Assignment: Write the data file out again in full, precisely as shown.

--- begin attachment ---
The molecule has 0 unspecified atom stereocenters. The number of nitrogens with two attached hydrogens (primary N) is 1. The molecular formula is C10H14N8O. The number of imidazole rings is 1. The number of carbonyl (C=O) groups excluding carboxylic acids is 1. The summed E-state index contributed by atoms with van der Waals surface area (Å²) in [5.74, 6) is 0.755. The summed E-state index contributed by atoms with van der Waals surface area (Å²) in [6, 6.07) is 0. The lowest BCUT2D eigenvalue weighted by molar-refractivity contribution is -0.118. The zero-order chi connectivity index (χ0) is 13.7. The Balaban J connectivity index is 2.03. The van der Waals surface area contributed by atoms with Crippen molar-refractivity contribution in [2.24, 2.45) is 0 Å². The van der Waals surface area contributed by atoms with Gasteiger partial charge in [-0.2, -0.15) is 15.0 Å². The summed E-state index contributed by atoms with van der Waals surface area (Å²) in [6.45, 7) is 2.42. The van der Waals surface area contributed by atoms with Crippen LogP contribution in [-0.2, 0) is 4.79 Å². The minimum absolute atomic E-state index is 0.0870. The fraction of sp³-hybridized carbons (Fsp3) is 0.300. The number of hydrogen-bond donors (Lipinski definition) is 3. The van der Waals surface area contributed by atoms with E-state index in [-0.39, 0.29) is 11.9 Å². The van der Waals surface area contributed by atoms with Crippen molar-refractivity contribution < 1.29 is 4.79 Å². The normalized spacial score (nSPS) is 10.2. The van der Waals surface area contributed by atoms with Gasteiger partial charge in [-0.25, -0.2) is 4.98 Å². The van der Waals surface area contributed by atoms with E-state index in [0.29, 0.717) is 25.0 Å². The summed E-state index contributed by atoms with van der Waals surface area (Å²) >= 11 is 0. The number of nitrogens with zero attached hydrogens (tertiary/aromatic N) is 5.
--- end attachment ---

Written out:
The molecule has 0 unspecified atom stereocenters. The number of nitrogens with two attached hydrogens (primary N) is 1. The molecular formula is C10H14N8O. The number of imidazole rings is 1. The number of carbonyl (C=O) groups excluding carboxylic acids is 1. The summed E-state index contributed by atoms with van der Waals surface area (Å²) in [5.74, 6) is 0.755. The summed E-state index contributed by atoms with van der Waals surface area (Å²) in [6, 6.07) is 0. The lowest BCUT2D eigenvalue weighted by molar-refractivity contribution is -0.118. The zero-order chi connectivity index (χ0) is 13.7. The Balaban J connectivity index is 2.03. The van der Waals surface area contributed by atoms with Crippen molar-refractivity contribution in [2.24, 2.45) is 0 Å². The van der Waals surface area contributed by atoms with Gasteiger partial charge in [-0.2, -0.15) is 15.0 Å². The summed E-state index contributed by atoms with van der Waals surface area (Å²) in [6.45, 7) is 2.42. The van der Waals surface area contributed by atoms with Crippen LogP contribution in [-0.2, 0) is 4.79 Å². The minimum absolute atomic E-state index is 0.0870. The fraction of sp³-hybridized carbons (Fsp3) is 0.300. The number of hydrogen-bond donors (Lipinski definition) is 3. The van der Waals surface area contributed by atoms with E-state index in [-0.39, 0.29) is 11.9 Å². The van der Waals surface area contributed by atoms with Crippen molar-refractivity contribution < 1.29 is 4.79 Å². The normalized spacial score (nSPS) is 10.2. The van der Waals surface area contributed by atoms with Gasteiger partial charge in [-0.25, -0.2) is 4.98 Å². The van der Waals surface area contributed by atoms with E-state index in [0.29, 0.717) is 25.0 Å². The summed E-state index contributed by atoms with van der Waals surface area (Å²) >= 11 is 0. The number of nitrogens with zero attached hydrogens (tertiary/aromatic N) is 5.